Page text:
Love must win out; it is the only thing that can.

Oscar Romero

Today we remember and give thanks for Oscar Arnulfo Romero, Bishop of El Salvador, martyr, who was assassinated on this day, March 24, 1980, while celebrating Mass. Here is how Romero is described in my denomination’s worship planning material:

Romero is remembered for his advocacy on behalf of the poor in El Salvador, though it was not a characteristic of his early priesthood. After being appointed as archbishop of San Salvador, he preached against the political repression in his country. He and other priests and church workers were considered traitors for their bold stand for justice, especially defending the rights of the poor. After several years of threats to his life, Romero was assassinated while presiding at the eucharist. During the 1980s thousands died in El Salvador during political unrest.

REPRINTED FROM WORDS FOR WORSHIP, COPYRIGHT 2020 AUGSBURG FORTRESS

As I pause to remember and give thanks for this courageous martyr, and as I remember all those who died during that terrible time, I give thanks for Romero’s faithful witness to the gospel, and I offer a few more words of his, all from “The Violence of Love” compiled and translated by James R. Brockman, S. J. You can find it here: The Violence of Love.

Let us not tire of preaching love; it is the force that will overcome the world. Let us not tire of preaching love. Though we see that waves of violence succeed in drowning the fire of Christian love, love must win out; it is the only thing that can.

September 25, 1977

God enters the human heart by its own ways: He enters the wise through wisdom. He enters the simple through simplicity.

November 25, 1977

It will always be Pentecost in the church, provided the church lets the beauty of the Holy Spirit shine forth from her countenance. When the church ceases to let her strength rest on the power from above – which Christ promised her and which he gave her on that day – and when the church leans rather on the weak forces of the power or wealth of this earth, then the church ceases to be newsworthy. The church will be fair to see, perennially young, attractive in every age, as long as she is faithful to the Spirit that floods her and she reflects that Spirit through her communities, through her pastors, through her very life.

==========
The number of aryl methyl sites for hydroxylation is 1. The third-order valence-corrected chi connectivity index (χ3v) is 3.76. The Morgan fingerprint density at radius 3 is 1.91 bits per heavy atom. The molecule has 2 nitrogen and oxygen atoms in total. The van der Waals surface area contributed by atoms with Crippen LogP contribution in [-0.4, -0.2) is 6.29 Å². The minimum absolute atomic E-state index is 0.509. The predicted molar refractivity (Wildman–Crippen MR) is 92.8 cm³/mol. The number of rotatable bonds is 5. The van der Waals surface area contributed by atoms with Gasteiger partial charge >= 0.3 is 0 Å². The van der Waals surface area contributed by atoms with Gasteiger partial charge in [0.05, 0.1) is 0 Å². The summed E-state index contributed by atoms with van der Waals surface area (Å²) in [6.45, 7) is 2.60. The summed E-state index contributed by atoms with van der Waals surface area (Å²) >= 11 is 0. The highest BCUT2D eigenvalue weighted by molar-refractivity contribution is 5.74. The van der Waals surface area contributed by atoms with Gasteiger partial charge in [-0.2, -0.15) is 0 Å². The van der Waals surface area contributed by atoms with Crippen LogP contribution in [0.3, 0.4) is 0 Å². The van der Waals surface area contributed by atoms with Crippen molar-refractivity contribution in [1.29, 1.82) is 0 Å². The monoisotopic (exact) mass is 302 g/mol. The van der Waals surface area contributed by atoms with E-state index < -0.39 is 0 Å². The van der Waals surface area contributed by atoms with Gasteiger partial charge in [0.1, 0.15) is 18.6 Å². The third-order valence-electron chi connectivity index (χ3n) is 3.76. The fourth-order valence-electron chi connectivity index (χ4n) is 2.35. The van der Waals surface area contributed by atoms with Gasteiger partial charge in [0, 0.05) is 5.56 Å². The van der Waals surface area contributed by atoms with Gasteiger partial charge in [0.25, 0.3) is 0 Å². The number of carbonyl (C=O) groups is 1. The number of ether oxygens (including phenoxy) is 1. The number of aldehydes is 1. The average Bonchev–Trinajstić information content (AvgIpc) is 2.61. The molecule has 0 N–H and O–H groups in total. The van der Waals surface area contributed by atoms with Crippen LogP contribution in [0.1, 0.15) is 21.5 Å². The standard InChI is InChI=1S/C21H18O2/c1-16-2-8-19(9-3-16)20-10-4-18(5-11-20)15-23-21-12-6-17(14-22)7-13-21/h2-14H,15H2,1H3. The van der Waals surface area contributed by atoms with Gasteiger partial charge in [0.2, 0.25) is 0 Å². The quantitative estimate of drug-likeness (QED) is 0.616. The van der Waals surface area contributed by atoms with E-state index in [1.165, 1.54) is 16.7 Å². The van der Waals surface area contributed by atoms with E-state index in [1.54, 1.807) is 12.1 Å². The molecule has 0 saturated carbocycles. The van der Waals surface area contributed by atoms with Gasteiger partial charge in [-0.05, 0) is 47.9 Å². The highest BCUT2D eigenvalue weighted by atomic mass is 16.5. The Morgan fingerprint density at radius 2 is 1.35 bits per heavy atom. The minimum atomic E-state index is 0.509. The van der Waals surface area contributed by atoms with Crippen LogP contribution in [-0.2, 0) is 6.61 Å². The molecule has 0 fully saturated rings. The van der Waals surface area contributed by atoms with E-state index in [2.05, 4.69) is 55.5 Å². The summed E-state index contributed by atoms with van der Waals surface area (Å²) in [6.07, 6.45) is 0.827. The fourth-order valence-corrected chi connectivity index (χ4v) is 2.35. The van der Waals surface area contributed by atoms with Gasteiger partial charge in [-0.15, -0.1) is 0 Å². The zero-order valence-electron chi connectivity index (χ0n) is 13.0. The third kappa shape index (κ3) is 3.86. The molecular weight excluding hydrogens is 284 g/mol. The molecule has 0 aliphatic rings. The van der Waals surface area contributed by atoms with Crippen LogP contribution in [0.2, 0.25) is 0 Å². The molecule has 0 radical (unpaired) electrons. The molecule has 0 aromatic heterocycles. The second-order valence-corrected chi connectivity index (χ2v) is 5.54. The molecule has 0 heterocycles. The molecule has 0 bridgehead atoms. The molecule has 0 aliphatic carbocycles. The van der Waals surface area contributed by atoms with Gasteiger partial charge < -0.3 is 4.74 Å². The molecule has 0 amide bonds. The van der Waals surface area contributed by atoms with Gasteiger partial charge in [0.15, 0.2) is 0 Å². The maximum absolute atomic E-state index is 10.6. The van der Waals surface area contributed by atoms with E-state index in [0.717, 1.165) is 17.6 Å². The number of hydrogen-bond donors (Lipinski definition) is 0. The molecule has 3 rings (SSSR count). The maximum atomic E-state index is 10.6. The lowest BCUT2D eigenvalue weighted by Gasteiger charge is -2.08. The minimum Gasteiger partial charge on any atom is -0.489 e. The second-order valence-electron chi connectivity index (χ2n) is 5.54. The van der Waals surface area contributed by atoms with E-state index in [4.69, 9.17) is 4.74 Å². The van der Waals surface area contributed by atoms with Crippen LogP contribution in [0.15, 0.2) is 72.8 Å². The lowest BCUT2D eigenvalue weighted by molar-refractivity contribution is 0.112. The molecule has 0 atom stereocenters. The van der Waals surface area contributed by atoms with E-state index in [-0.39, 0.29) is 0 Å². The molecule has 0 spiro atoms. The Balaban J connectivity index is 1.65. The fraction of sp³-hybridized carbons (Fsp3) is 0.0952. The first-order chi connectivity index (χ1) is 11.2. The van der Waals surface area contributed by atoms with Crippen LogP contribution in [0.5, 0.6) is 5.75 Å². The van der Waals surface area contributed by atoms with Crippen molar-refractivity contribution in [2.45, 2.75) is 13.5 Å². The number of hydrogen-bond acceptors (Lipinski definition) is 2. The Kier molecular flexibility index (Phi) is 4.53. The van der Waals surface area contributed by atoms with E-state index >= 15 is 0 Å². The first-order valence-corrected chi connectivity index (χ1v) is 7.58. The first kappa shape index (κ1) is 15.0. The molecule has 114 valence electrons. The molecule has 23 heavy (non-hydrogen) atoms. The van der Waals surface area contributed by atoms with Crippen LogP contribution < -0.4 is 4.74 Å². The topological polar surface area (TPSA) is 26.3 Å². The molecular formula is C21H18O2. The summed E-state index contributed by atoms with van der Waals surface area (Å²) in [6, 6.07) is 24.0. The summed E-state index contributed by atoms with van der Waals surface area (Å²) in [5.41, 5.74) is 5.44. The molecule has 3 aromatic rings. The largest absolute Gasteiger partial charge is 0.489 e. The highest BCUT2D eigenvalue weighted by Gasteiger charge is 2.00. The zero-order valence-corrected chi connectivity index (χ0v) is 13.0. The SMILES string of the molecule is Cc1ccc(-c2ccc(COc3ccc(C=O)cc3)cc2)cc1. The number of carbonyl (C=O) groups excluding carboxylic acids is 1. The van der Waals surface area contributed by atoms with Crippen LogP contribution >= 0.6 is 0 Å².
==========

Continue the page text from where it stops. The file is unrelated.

May 14, 1978

The purpose of our life is God’s glory. However lowly a life is, that is what makes it great.

September 3, 1978

The great need today is for Christians who are active and critical, who don’t accept situations without analyzing them inwardly and deeply. We no longer want masses of people like those who have been trifled with for so long. We want persons like fruitful fig trees, who can say yes to justice and no to injustice and can make use of the precious gift of life, regardless of the circumstances.

March 9, 1980

Finally, here is a prayer misattributed to Oscar Romero, but now known as “The Romero Prayer.” It was actually written by Bishop Ken Untener of Saginaw for a homily by Cardinal John Dearden in Nov. 1979 for a celebration of departed priests. Even though Oscar Romero did not write it, “The Romero Prayer” is a beautiful prayer that I am remembering on this day:

It helps, now and then, to step back and take the long view.

The Kingdom is not only beyond our efforts; it is even beyond our vision.

We accomplish in our lifetime only a fraction of the magnificent enterprise that is God’s work.

Nothing we do is complete, which is another way of saying that the kingdom always lies beyond us.

No statement says all that could be said.  No prayer fully expresses our faith.  No confession brings perfection.  No pastoral visit brings wholeness.  No program accomplishes the church’s mission.  No set of goals and objectives includes everything.

This is what we are about.

We plant the seeds that one day will grow.  We water the seeds already planted, knowing that they hold future promise.  We lay foundations that will need further development.  We provide yeast that produces effects far beyond our capabilities.

We cannot do everything and there is a sense of liberation in realizing that.  This enables us to do something and to do it well.  It may be incomplete, but it is a beginning, a step along the way, an opportunity for the Lord’s grace to enter and do the rest.  We may never see the end results, but that is the difference between the master builder and the worker.

We are workers, not master builders; ministers, not messiahs.

We are prophets of a future not our own.
Amen.

2 thoughts on “Giving Thanks for Oscar Romero

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